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CNN "CNN Newsroom" - Transcript - Immigration and the Boston Marathon Bombing

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WHITFIELD: So, Congressman Hudson, you first. Is he right? Does immigration play a role in preventing another potential Boston type bombing?

REP. RICHARD HUDSON (R), NORTH CAROLINA: Absolutely. That is a big part of it. Especially when you look at one of the three friends of DzhokharTsarnaev who was arrested. We are finding now, at least there are news reports he overstayed a tourist visa. So that is a prime example where we need to do a better job of tracking the people who are here in this country who may overstay visas. Because frankly, when you look at the illegal population in this country, over 40 percent are here because they overstayed a visa.

WHITFIELD: So, Congressman Richmond, how do you see it?

REP. CEDRIC RICHMOND (D), LOUISIANA: Well, I think we do have a problem with people overstaying their visa, but when you talk about self-radicalization in this incident, I don't think immigration reform is necessarily the key to curing it. We have a number of issues in the country in terms of people and self-radicalization and the views that they hold.

So, I would not hold immigration reform out to the public as being a cure-all for instances like this because I still think that we live in a dangerous society. We can't cut homeland security. And the sequester plays a part in it also. I think it's a little bit more comprehensive than Senator Durbin makes it appear. So, no I don't agree with that.

WHITFIELD: So, Congressman Richmond, what questions will you have this week when we all hear reportedly that Russian officials asked the FBI to investigate the older brother. They did, but then the investigating didn't continue upon Tamerlan Tsarnaev's return from Chechnya. What kind of questions do you want to pose this week?

RICHMOND: Well, the questions I want to pose this week are those you just raised, which is why wasn't he continued to be investigated? What did they look into? What did they find? Why did they stop? And all those things.

The problem I think we'll have is we won't have the proper officials there to respond because it's still an ongoing investigation. The FBI, the CIA and everybody will probably not want to comment on it.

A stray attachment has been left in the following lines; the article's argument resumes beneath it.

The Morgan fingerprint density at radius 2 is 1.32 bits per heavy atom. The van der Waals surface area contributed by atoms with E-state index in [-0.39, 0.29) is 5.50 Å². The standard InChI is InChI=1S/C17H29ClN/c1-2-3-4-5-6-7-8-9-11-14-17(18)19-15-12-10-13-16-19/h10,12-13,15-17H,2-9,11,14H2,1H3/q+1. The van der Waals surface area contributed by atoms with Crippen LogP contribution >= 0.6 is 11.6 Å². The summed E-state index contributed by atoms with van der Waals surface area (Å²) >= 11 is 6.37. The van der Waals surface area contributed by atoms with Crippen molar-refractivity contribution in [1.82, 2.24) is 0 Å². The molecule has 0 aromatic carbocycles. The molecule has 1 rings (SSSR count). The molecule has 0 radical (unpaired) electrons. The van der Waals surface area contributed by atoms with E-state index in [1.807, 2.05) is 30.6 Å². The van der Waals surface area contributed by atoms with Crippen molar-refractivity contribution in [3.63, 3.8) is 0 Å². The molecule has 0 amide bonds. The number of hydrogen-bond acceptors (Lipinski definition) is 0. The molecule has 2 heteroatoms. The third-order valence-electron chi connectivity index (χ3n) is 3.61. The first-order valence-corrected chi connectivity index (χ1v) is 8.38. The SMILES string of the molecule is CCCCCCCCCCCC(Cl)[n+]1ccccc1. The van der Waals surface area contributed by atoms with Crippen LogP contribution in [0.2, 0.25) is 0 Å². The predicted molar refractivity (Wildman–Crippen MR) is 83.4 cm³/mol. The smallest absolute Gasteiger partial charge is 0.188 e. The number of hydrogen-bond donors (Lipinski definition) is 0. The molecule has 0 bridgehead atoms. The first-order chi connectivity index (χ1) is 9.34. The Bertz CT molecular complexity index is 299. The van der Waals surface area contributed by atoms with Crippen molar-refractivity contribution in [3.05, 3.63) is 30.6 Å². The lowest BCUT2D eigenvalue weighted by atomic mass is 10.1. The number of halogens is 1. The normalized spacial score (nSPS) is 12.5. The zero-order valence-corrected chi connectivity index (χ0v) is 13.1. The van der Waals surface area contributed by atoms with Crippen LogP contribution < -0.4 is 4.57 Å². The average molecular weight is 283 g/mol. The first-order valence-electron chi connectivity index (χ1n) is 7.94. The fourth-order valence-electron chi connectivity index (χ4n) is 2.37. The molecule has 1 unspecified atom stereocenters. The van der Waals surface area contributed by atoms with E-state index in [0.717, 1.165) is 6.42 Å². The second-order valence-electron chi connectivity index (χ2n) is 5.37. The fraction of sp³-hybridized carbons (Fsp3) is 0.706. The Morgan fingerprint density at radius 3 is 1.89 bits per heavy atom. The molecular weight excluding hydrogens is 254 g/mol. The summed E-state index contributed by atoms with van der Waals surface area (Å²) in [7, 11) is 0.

So, part of it -- and we in Congress, have to do is, we probably need to let them take the investigation and let it run its course. But we do have a role as oversight to make sure that these type of things don't happen. There was a -- we let the American people down this time. And we need to figure out why and we need to make sure it doesn't happen again.

WHITFIELD: So, Congressman Hudson, who is invited to answer some of these questions if, just as the congressman just mentioned, the investigation is ongoing? So, perhaps CIA and FBI officials would not necessarily be available for this type of hearing, this kind of Q&A at this juncture? Who is going to be there?

HUDSON: We've got representatives from those agencies who will be testifying. I don't have the witness list in front of me. But I think it is important we begin looking into this. We have an important role of oversight. There are a lot of questions that need to be asked, including did these brothers act alone? What were the circumstances that led Tamerlan to be radicalized? We need to look at the information sharing that goes on between the agencies. There may be changes that we need to make in the law that when you look at how information shared among agencies.

And frankly, the biggest piece is we need to look at what information is shared with local and state law enforcement. And are we doing a good enough job from a Homeland Security standpoint of sharing information?

WHITFIELD: Weren't they some of the same questions that came out of the 9/11 Commission? I mean, do you feel satisfied that the resolutions, what was learned from that commission and those studies was put into place or simply ignored? Which left gaping holes for something like this to happen?

HUDSON: I think we learned a lot of lessons from 9/11. I think one of the biggest lessons was you have these big bureaucracies that stovepipe their information and don't do a good job in sharing. I think we've made very good improvements. But in the case of Homeland Security, we've created a monster-sized agency and tasked them with coordinating. And there's still a lot of work to be done. When you talk about issues like the immigration entry and exit information, you also look at the counterterrorism center and what kind of information they're looking at. Is that information being shared? Is there a nexus that needs to be there that isn't there? Those are the questions we ought to be asking to see what kind of lessons we can learn to improve and continue to get better.

WHITFIELD: All right. Congressman Hudson, Congressman Richmond, thanks so much for both of your time. And later on today, we'll actually be talking to two of the original members of that 9/11 commission to get their take on what they think may have potentially gone wrong and what was resolved post 9/11. all right, thanks so much, gentlemen. Appreciate that.

All right. He came back from the back of the pack to win at the Kentucky Derby. Find out why this win was extra special for the people of Kentucky.


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